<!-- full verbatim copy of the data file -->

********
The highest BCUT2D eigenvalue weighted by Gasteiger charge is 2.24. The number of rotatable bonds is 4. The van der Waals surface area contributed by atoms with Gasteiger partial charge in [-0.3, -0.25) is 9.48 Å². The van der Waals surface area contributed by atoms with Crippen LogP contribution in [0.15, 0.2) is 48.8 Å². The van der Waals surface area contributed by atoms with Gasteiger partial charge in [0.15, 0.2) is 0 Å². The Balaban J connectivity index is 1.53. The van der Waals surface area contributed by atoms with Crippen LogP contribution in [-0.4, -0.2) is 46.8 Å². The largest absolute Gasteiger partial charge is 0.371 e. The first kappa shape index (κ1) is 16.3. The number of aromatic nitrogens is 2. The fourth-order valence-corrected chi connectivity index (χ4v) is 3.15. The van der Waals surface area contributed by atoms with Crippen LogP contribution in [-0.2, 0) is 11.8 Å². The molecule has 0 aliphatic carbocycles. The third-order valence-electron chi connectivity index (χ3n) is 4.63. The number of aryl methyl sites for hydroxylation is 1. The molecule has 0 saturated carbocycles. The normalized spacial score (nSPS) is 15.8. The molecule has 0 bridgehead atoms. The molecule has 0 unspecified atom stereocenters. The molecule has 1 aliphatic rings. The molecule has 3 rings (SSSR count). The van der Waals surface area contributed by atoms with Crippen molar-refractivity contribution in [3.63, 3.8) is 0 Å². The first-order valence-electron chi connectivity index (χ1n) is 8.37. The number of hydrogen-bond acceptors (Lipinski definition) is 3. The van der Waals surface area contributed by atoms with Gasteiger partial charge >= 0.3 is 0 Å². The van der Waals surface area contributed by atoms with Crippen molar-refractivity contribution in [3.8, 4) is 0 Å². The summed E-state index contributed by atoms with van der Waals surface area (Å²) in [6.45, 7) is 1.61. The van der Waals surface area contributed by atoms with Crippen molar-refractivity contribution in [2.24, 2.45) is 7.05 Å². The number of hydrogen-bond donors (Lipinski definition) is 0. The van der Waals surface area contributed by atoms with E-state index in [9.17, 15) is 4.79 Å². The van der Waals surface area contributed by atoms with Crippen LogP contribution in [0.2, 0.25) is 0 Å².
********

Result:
The highest BCUT2D eigenvalue weighted by Gasteiger charge is 2.24. The number of rotatable bonds is 4. The van der Waals surface area contributed by atoms with Gasteiger partial charge in [-0.3, -0.25) is 9.48 Å². The van der Waals surface area contributed by atoms with Crippen LogP contribution in [0.15, 0.2) is 48.8 Å². The van der Waals surface area contributed by atoms with Gasteiger partial charge in [0.15, 0.2) is 0 Å². The Balaban J connectivity index is 1.53. The van der Waals surface area contributed by atoms with Crippen LogP contribution in [-0.4, -0.2) is 46.8 Å². The largest absolute Gasteiger partial charge is 0.371 e. The first kappa shape index (κ1) is 16.3. The number of aromatic nitrogens is 2. The fourth-order valence-corrected chi connectivity index (χ4v) is 3.15. The van der Waals surface area contributed by atoms with Crippen LogP contribution in [-0.2, 0) is 11.8 Å². The molecule has 0 aliphatic carbocycles. The third-order valence-electron chi connectivity index (χ3n) is 4.63. The number of aryl methyl sites for hydroxylation is 1. The molecule has 0 saturated carbocycles. The normalized spacial score (nSPS) is 15.8. The molecule has 0 bridgehead atoms. The molecule has 0 unspecified atom stereocenters. The molecule has 1 aliphatic rings. The molecule has 3 rings (SSSR count). The van der Waals surface area contributed by atoms with Crippen molar-refractivity contribution in [3.63, 3.8) is 0 Å². The first-order valence-electron chi connectivity index (χ1n) is 8.37. The number of hydrogen-bond acceptors (Lipinski definition) is 3. The van der Waals surface area contributed by atoms with Gasteiger partial charge >= 0.3 is 0 Å². The van der Waals surface area contributed by atoms with Crippen molar-refractivity contribution in [3.8, 4) is 0 Å². The summed E-state index contributed by atoms with van der Waals surface area (Å²) in [6.45, 7) is 1.61. The van der Waals surface area contributed by atoms with Crippen molar-refractivity contribution in [2.24, 2.45) is 7.05 Å². The number of hydrogen-bond donors (Lipinski definition) is 0. The van der Waals surface area contributed by atoms with E-state index in [9.17, 15) is 4.79 Å². The van der Waals surface area contributed by atoms with Crippen LogP contribution in [0.2, 0.25) is 0 Å².